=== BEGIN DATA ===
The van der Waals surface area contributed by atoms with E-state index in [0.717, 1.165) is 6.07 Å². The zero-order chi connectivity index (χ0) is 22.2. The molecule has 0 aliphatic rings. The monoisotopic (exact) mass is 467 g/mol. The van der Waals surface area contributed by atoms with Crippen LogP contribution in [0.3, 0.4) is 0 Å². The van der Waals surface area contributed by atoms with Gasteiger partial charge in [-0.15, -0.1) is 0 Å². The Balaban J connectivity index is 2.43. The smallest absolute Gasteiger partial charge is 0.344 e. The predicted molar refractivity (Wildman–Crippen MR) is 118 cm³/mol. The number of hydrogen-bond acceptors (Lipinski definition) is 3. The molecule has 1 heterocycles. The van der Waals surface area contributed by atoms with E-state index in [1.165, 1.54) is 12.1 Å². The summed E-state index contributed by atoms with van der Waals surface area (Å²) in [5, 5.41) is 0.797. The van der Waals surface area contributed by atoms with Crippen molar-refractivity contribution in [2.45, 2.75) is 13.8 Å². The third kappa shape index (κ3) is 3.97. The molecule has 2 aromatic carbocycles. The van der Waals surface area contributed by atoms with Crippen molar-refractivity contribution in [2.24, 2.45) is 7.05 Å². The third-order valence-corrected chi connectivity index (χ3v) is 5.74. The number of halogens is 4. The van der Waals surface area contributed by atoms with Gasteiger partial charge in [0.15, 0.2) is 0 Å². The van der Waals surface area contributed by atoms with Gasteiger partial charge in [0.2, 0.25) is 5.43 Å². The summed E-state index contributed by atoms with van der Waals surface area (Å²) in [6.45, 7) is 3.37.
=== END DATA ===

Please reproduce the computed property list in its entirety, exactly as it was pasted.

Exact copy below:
The van der Waals surface area contributed by atoms with E-state index in [0.717, 1.165) is 6.07 Å². The zero-order chi connectivity index (χ0) is 22.2. The molecule has 0 aliphatic rings. The monoisotopic (exact) mass is 467 g/mol. The van der Waals surface area contributed by atoms with Crippen LogP contribution in [0.3, 0.4) is 0 Å². The van der Waals surface area contributed by atoms with Gasteiger partial charge in [-0.15, -0.1) is 0 Å². The Balaban J connectivity index is 2.43. The smallest absolute Gasteiger partial charge is 0.344 e. The predicted molar refractivity (Wildman–Crippen MR) is 118 cm³/mol. The number of hydrogen-bond acceptors (Lipinski definition) is 3. The molecule has 1 heterocycles. The van der Waals surface area contributed by atoms with E-state index in [1.165, 1.54) is 12.1 Å². The summed E-state index contributed by atoms with van der Waals surface area (Å²) in [5, 5.41) is 0.797. The van der Waals surface area contributed by atoms with Crippen molar-refractivity contribution in [2.45, 2.75) is 13.8 Å². The third kappa shape index (κ3) is 3.97. The molecule has 2 aromatic carbocycles. The van der Waals surface area contributed by atoms with Crippen molar-refractivity contribution in [2.24, 2.45) is 7.05 Å². The third-order valence-corrected chi connectivity index (χ3v) is 5.74. The number of halogens is 4. The van der Waals surface area contributed by atoms with Gasteiger partial charge in [0.15, 0.2) is 0 Å². The van der Waals surface area contributed by atoms with Gasteiger partial charge in [0.2, 0.25) is 5.43 Å². The summed E-state index contributed by atoms with van der Waals surface area (Å²) in [6.45, 7) is 3.37.